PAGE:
Bolivia: Independence Day, held on 6 August, is the anniversary of the establishment of the republic in 1825. Two days before, students participate in parades in the cities where they live. Some wear traditional clothing, and some participate in marching bands. The president then chooses one of these cities to be the site of the country’s official Independence Day celebrations and gives an official address to the country. More parades, these ones featuring people from various institutions and indigenous groups, take place as well. Later in the day, families often spend time together at a fair, amusement park, or festival.
Dominican Republic: On Restoration of Independence Day, Dominicans celebrate the restoration of their independence following a short period under Spanish rule (called La Anexion, from 1861 to 1863) less than a decade after gaining independence from Haiti. The holiday commemorates La Guerra de Restauracion (the War of Restoration) fought to regain the country’s independence. On this day, the president gives an official speech in honor of the holiday. Mes de la Patria ends with Independence Day celebrations, which include a military parade and a presidential address to the nation.
Guinea-Bissau: A few days before Independence Day celebrations, major streets are decorated with the country’s flags. Banners, billboards, and flyers depicting patriotic images and the national theme for the year’s celebration are also displayed. A special speech given by the president is broadcast all around the country. Individuals and organizations spend the day reflecting on the country’s challenges and ways to increase national development. Schools organize special programs that feature the heroes of independence.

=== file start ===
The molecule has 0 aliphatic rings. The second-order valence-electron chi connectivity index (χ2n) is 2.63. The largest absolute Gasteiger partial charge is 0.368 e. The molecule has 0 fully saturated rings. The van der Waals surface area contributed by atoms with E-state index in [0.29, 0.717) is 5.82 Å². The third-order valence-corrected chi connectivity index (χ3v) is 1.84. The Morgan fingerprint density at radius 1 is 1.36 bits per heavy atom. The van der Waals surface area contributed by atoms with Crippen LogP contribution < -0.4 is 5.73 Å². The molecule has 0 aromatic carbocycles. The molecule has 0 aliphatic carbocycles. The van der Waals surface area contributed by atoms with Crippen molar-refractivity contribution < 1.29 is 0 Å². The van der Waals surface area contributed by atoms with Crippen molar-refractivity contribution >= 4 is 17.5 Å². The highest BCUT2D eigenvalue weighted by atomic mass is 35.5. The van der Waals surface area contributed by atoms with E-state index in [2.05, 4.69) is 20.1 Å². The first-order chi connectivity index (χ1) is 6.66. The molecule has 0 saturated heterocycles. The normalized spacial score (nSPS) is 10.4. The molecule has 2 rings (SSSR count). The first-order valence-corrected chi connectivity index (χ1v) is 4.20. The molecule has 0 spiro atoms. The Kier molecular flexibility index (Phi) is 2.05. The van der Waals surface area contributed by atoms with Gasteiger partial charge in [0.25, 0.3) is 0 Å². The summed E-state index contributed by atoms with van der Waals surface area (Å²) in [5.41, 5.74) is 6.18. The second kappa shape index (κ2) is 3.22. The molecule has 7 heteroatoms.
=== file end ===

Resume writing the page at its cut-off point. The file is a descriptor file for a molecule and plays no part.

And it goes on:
Poland: Independence Day celebrates Poland’s independence gained in 1918. The holiday was banned under Soviet rule and reinstated after Poland regained its independence. The main Independence Day celebrations take place in Kraków and Warsaw and are broadcast throughout the country by radio and television. The day is celebrated with parades and speeches. Ceremonies honor Poles who died fighting for their country. Homes, businesses, and government buildings are decorated with Polish flags.